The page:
Apical Dominance - the tip of a growing shoot (apical bud) produces auxin that inhibits the growth of lateral buds below the apical bud

Cytokinins Produced in root apical meristem and by fruits Inhibits lateral root growth and stimulates lateral bud growth The combination of auxin, which inhibits lateral bud growth, and cytokinin, which stimulates lateral bud growth, produce the growth form of a plant

Gibberellins Produced in apical portions of roots and shoots Cause elongation of internodes in stems (with auxin)

Ethylene Produced in mature fruit and in some apical meristems Initial observation of ethylene gas inducing defoliation Suppresses lateral bud formation when combined with auxin Suppresses stem and root elongation Plays major role in ripening of fruit Fruit forms separation layer at base of leaf petioles Hastens ripening, increases respiration Complex carbohydrates broken down into simple sugars Chlorophylls broken down Cell walls become soft Volatile chemicals produced, associated with flavor and scent of ripe fruit Ethylene used commercially to ripen green fruits Carbon dioxide has opposite effect, fruit is often shipped in CO2 atmosphere, ethylene applied at destination

Abscissic Acid Produced by aging leaves and fruits Application on leaves causes yellow spots and premature aging May induce formation of winter buds Suppresses growth of buds and formation of bud scales for protection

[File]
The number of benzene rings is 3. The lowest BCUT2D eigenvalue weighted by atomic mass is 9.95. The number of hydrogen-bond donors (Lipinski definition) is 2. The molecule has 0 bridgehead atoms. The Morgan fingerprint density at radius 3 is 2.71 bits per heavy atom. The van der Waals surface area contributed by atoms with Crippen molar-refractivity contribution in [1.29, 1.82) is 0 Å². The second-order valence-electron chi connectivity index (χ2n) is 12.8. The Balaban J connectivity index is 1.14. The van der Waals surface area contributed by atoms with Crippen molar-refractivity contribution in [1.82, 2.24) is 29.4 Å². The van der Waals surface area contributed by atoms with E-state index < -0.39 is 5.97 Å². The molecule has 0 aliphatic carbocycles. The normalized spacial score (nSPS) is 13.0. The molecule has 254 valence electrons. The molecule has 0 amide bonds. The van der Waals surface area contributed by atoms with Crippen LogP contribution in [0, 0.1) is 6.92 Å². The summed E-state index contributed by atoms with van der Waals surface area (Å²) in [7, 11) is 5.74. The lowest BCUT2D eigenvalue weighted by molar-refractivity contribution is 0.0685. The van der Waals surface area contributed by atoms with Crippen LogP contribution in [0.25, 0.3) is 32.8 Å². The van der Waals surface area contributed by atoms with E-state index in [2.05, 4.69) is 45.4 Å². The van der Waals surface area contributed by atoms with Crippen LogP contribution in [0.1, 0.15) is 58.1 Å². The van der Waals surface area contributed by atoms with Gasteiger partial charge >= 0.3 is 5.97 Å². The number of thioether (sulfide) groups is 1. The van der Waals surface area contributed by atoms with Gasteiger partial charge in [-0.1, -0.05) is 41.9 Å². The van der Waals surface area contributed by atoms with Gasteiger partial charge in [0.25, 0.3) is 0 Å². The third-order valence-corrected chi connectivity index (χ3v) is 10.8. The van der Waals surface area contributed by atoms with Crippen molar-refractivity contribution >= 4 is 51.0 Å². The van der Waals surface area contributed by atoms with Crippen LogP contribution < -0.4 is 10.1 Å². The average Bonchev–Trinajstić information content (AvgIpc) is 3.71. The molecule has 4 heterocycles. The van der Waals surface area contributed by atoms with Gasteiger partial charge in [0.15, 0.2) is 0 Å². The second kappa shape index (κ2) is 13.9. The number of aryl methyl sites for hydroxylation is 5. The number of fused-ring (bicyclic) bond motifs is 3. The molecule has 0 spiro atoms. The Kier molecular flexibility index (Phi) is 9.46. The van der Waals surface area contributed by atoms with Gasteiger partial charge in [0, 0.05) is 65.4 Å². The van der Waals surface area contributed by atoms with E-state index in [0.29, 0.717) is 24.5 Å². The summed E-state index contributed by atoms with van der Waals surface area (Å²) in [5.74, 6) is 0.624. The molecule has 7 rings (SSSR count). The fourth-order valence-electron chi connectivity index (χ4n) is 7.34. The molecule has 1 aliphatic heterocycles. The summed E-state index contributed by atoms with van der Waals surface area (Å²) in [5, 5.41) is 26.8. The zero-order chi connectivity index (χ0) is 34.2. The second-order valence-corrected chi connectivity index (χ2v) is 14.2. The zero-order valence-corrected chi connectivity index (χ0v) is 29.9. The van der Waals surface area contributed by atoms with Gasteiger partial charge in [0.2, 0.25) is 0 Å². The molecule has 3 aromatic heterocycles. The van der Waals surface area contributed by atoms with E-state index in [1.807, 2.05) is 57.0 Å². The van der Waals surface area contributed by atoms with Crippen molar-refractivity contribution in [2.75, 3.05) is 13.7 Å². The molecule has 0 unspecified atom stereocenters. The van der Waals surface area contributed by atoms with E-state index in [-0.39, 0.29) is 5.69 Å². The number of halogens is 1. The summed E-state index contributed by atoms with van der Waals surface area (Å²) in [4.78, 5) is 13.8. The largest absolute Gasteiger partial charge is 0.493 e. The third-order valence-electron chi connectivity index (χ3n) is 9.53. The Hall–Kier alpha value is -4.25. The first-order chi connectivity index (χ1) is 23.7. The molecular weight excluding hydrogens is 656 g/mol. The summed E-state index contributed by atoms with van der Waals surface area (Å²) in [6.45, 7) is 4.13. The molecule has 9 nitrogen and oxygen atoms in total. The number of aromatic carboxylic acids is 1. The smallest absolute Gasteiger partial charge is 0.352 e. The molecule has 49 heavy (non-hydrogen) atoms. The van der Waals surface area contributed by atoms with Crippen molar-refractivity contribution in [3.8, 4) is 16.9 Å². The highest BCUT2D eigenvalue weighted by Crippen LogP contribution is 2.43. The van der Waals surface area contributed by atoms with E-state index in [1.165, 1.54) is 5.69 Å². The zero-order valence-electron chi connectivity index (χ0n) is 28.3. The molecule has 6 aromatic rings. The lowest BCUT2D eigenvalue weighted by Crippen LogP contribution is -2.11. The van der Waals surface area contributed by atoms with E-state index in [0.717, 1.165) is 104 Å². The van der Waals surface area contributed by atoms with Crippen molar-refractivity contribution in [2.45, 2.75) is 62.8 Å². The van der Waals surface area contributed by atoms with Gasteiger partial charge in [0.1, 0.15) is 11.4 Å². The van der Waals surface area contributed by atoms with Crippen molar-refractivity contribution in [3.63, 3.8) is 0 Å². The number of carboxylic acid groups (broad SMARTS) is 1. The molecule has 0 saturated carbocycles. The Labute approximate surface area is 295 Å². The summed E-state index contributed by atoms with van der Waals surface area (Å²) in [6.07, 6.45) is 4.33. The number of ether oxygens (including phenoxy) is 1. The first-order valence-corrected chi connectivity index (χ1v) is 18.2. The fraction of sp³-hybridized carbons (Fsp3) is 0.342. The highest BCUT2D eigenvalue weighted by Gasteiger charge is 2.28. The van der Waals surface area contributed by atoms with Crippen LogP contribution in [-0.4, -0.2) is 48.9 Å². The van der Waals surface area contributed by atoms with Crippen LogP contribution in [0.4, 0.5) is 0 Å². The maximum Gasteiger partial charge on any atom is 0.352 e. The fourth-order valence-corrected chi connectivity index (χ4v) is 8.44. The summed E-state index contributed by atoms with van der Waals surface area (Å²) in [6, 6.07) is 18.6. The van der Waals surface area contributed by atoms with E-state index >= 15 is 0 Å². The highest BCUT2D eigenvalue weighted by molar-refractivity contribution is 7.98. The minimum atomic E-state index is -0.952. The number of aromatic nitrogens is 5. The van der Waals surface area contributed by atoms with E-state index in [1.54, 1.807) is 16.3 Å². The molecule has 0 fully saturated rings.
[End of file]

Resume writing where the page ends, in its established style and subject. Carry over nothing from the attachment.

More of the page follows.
Suppresses growth of dormant lateral buds (with ethylene) Counters effects of gibberellins Promotes senescence (decline with age) by countering auxin Causes dormancy of seeds Controls opening and closing of stomata - produced when plants are stressed - causes loss of K+ from guard cells

Photoperiodism - plant responses to day and/or night length Long-day plants flower in the late Spring and early Summer, when days are long and nights are short Short-day plants flower in the late Summer and early Fall, when days are short and nights are long A single flash of light during a long night will undo the normal effect of a long night Long days: 12 - 16 hours, short nights 8-12 hours Short days: < 14 hours, long nights > 8 hours

Day and night length are often manipulated in greenhouses to produce flowering out of season Poinsettias normally flower in the Spring when day length is increasing - they can be grown indoors under artificial lighting that mimics the light conditions of Spring, just in time for Christmas

Chemical Basis of the Photoperiodic Response Two light wavelengths important in the response Red 660 nm Far-red 703 nm Chemistry: two forms of phytochrome: Pr and Pfr Pfr is biologically active, Pr is biologically inactive Pr absorbs red light, converted quickly to Pfr , during day Pfr absorbs far-red light and is converted slowly to Pr, at night Low concentrations of Pfr indicate a long night (short day) induces flowering in short-day plants, suppresses flowering in long-day plants High concentrations of Pfr indicate a short night (long day) induces flowering in long-day plants, suppresses flowering in short-day plants In a short day plant, a single flash of red light converts Pr to Pfr and flowering is suppressed


[Pfr] High

[Pr] Low





There must be a lengthy and continuous period of darkness for Pfr concentrations to become low